In this edition we will have a look at ethical dilemmas. What are they? What are some different opinions in making an ethical choice? Listen to find out!
I would like to start off with a little example, a classic. A man has a wife and 3 kids at home, but he is jobless and his family is starving. Is it morally right for the man to steal money to support his family? If he steals money, then he does something wrong, but the outcome is good. If he does not steal, then the family will starve. Whatever his choice, there is a moral problem and a moral rule is transgressed.
Now if you think that this is a rather extreme example and not very realistic, then I would like to inform you that ethical dilemmas are often formulated in a simplified, idealized manner to get the point across and to make them more accessible to systematic study. Some of you may now say that he should go out and find a job or that it is the responsibility of government agencies to support the family. Others may give the recommendation that the father should stay at home and the mother should find a job. Maybe she has a better chance. But for right now, we ignore these possibilities.
Now how do you go about solving ethical dilemmas? What should the man do, based on the given information? First of all, it must be made clear that dilemmas can not be “solved” like a mathematical problem. There are of course different ethical approaches and there are rational methods. But a universally acceptable “correct” solution does probably not exist. I would recommend a 4-step guideline in approaching problems like these.
- Step 1: First of all you have to know that you will have to break a moral value. It is in the nature of dilemmas that you will, ultimately, break one ethical or moral rule when you do make your choice. If you do not decide and lean back, then you have also have chosen not to act, and yes, there will be an unfavorable outcome as well. You have to be prepared to accept criticism for your decision. And you have to understand that ethical dilemmas can not be solved like a puzzle.
- Step 2: Next, you should analyze the actions that you have to take. In the example of the starving family, the man has two choices: either not to act, or to steal. Not stealing is morally acceptable. Stealing is not. You should not consider the consequences of your actions yet! Just analyze the actions independently from the possible outcomes. This may be difficult to do, but you should try.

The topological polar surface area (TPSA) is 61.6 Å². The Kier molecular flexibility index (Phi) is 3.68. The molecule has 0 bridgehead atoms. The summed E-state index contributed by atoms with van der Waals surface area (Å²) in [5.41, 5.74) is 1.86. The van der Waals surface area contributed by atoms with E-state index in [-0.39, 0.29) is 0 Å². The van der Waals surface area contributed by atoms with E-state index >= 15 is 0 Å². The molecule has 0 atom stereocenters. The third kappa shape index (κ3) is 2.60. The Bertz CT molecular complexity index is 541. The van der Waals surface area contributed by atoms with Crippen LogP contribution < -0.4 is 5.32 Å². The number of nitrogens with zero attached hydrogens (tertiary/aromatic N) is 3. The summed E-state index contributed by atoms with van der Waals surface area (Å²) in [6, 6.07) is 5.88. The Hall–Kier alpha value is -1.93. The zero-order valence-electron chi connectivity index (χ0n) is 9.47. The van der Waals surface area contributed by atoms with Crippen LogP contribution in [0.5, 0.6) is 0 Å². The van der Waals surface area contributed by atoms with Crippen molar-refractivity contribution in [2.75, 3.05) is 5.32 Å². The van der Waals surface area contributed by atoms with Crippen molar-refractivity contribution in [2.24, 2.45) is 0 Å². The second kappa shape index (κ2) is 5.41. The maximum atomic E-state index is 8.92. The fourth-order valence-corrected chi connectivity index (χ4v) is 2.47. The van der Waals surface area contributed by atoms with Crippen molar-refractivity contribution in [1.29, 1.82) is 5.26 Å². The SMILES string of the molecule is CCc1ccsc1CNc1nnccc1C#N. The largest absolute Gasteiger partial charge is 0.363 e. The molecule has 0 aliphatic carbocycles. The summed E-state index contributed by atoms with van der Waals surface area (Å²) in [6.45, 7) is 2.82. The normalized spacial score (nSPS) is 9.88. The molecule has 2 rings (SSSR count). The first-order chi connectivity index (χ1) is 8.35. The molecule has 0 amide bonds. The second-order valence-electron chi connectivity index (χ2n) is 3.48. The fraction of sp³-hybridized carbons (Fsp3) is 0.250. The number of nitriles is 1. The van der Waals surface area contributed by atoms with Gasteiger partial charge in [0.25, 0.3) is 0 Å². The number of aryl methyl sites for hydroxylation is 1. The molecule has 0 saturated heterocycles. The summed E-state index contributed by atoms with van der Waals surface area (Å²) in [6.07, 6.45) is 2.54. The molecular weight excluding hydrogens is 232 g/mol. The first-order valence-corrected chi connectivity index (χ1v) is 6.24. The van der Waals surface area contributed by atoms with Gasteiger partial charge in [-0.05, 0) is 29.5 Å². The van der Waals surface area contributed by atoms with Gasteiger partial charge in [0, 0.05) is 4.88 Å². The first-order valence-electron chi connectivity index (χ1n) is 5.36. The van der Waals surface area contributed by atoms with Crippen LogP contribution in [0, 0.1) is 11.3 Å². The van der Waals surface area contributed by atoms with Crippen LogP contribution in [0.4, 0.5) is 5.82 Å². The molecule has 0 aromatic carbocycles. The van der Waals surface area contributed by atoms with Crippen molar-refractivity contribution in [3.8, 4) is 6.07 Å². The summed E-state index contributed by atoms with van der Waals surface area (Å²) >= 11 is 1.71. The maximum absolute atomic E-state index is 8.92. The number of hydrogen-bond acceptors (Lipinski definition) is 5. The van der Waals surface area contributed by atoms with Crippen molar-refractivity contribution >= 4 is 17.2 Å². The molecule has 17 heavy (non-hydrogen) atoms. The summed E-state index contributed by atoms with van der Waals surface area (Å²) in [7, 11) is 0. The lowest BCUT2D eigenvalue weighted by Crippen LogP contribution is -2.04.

- Step 3: We are not finished yet, and the next step is quite crucial. You should now analyze the outcomes of each action. In one case the family will starve, in the other case the family will survive. Again consider the outcomes independently of the previous actions that were taken. In this particular example the outcomes seem to be quite clear, but in real life there may be many unexpected side-effects.
- Step 4: Only now one should compare the negative action with the negative outcome. As a last step we weigh the negative outcome of the action (the starvation) against the negative action (the stealing). Which one is a morally worse? Which one is more acceptable? Death of the family or stealing? Form a decision by weighing these two outcomes against each other.
Most of us would probably say that the life of the family has to be valued higher than the financial damage done to another person due to theft. We are choosing the lesser of two evils. But does this mean that stealing is generally acceptable if you use the money to survive? I have to admit that this reminds me a little bit of Robin Hood. You steal from the rich to give to the poor. Can we really deduce a general law from this particular example? Can we really say that stealing is always an option if we help other people? Of course not. Luckily many real-life situations do offer more options and other ways out of the situation.